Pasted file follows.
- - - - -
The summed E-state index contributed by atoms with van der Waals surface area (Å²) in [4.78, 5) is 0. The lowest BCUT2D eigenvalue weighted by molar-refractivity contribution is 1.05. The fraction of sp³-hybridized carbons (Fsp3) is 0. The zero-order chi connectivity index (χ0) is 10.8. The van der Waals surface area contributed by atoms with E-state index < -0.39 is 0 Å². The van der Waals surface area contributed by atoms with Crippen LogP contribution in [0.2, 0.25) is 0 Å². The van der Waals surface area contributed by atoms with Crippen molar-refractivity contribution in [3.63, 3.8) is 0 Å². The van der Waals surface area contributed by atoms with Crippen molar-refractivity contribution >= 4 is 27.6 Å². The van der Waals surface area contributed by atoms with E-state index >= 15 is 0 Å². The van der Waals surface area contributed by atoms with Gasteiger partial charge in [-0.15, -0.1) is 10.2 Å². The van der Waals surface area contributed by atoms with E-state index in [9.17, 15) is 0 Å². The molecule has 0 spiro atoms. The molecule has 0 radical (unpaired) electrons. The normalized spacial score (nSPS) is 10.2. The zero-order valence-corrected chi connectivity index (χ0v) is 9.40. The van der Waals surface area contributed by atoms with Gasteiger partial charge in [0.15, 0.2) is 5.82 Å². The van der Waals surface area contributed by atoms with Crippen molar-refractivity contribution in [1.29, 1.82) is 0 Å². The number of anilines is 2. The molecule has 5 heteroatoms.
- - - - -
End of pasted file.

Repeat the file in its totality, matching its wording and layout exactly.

The summed E-state index contributed by atoms with van der Waals surface area (Å²) in [4.78, 5) is 0. The lowest BCUT2D eigenvalue weighted by molar-refractivity contribution is 1.05. The fraction of sp³-hybridized carbons (Fsp3) is 0. The zero-order chi connectivity index (χ0) is 10.8. The van der Waals surface area contributed by atoms with E-state index < -0.39 is 0 Å². The van der Waals surface area contributed by atoms with Crippen LogP contribution in [0.2, 0.25) is 0 Å². The van der Waals surface area contributed by atoms with Crippen molar-refractivity contribution in [3.63, 3.8) is 0 Å². The van der Waals surface area contributed by atoms with Crippen molar-refractivity contribution >= 4 is 27.6 Å². The van der Waals surface area contributed by atoms with E-state index >= 15 is 0 Å². The van der Waals surface area contributed by atoms with Gasteiger partial charge in [-0.15, -0.1) is 10.2 Å². The van der Waals surface area contributed by atoms with E-state index in [9.17, 15) is 0 Å². The molecule has 0 spiro atoms. The molecule has 0 radical (unpaired) electrons. The normalized spacial score (nSPS) is 10.2. The zero-order valence-corrected chi connectivity index (χ0v) is 9.40. The van der Waals surface area contributed by atoms with Gasteiger partial charge in [0.15, 0.2) is 5.82 Å². The van der Waals surface area contributed by atoms with Crippen molar-refractivity contribution in [1.29, 1.82) is 0 Å². The number of anilines is 2. The molecule has 5 heteroatoms.